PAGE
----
According to the state health department, over 270,000 Tennesseans have been vaccinated, but a fear of vaccines still remains.
Upper Cumberland Medical Society Member Dr. James Gray said those worried should not be. Gray said evidence supports that it is safer to be vaccinated then to risk contracting COVID.
“I have not seen any reliable source of information which should justify fear in taking the vaccine,” Gray said. “The vaccine roll out in the Upper Cumberland region demonstrates the vaccine’s remarkable safety, so far.”
Gray said many of these fears have spawned from social media but are unfounded. Gray said vaccinations do not carry live strains of the virus.
“The Moderna and Pfizer vaccines we are using here are not live viruses and can not cause disease on their own,” Gray said. “They are made synthetically in a laboratory, and they do not involve tissue culture. So, I really don’t know any rational reason to fear these new vaccines.”
Gray said he would describe the way the vaccine works as a key with a covering preventing it from entering a key hole.
“The virus has these spikes that is like a key to get into the cell,” Gray said. “The antibodies basically block that so the virus can not put its key in the door, and it can’t get into the body. I don’t know how in the world anybody could be afraid of taking something that is so simplistic and free of risk.”
Gray said the Moderna and Pfizer vaccines represent a major medical breakthrough with education being the the best way to overcome fear.
“Those fears are unfounded based on the incredible response worldwide in the developing and testing of vaccines and the sciences found,” Gray said. “The people that fear it have not looked at the science. It is just amazing how the world came together to create these vaccines. It wasn’t done by any one person.”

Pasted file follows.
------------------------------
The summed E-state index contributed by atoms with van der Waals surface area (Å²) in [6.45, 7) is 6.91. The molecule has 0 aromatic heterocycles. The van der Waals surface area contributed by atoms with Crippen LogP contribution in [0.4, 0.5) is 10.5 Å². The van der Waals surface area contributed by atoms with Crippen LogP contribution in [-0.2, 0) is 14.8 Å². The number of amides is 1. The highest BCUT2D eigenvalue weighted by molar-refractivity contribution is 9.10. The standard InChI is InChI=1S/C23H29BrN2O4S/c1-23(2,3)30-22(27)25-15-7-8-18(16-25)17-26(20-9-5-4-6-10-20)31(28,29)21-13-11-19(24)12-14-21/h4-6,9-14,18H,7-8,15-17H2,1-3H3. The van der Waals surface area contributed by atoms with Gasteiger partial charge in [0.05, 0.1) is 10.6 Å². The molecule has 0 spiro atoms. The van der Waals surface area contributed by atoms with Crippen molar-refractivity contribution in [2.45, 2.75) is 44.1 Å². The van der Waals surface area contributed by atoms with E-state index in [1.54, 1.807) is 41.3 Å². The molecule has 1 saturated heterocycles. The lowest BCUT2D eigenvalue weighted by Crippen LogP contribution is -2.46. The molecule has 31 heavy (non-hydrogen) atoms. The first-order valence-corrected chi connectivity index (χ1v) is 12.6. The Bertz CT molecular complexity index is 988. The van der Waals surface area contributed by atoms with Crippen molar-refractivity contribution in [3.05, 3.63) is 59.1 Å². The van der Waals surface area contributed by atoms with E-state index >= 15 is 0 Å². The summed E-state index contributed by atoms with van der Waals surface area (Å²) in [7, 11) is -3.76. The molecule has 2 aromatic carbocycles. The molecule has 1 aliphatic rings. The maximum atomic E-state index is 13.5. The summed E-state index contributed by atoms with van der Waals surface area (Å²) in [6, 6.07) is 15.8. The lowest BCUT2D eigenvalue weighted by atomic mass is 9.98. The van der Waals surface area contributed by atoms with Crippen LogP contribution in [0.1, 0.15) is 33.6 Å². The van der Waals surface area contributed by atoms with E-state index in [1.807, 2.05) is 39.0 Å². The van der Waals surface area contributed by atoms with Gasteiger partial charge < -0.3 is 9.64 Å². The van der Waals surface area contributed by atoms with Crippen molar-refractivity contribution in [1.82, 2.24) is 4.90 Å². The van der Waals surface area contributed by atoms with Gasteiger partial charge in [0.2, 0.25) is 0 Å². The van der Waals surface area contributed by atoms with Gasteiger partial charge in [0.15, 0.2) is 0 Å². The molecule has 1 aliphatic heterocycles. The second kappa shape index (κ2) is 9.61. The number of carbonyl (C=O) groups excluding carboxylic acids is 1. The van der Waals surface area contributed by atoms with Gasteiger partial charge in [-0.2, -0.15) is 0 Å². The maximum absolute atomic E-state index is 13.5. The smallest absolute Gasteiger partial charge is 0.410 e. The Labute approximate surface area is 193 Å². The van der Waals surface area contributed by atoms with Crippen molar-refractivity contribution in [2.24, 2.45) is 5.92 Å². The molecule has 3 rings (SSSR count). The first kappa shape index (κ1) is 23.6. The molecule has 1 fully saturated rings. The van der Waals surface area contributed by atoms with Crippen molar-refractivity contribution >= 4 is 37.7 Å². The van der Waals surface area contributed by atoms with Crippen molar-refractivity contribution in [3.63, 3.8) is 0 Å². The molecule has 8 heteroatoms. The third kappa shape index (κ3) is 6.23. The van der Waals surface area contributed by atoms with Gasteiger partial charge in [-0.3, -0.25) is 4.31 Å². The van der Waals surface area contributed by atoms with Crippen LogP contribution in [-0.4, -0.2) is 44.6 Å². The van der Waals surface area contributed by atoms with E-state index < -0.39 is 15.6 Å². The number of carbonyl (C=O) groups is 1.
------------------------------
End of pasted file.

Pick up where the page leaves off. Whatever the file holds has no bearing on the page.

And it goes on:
Each vaccination has gone through the appropriate phases of testing, according to Gray. First, the doses passed animal testing. Then, phase one of human trials began with a controlled population of healthy volunteers. In phase two, a few thousand volunteers were selected to match the American population.
Gray said the final phase is meant to prove the vaccine stops the spread of COVID. Gray said this has become impossible with mass spread already happening.
“Phase three trials would require hundreds of thousands of volunteers and many months to complete all the studies, because it is to answer questions that can’t be answered without serious amount of time. This virus was just now known until just a year ago and really wasn’t known in the Upper Cumberland until March of last year, and the vaccine has only been known for just a few weeks. So obviously, there has not been time to get all this data in.”
Gray said FDA emergency use of vaccines was approved since human testings found the vaccine safe, but long term questions of how long immunity lasts will have to be answered later.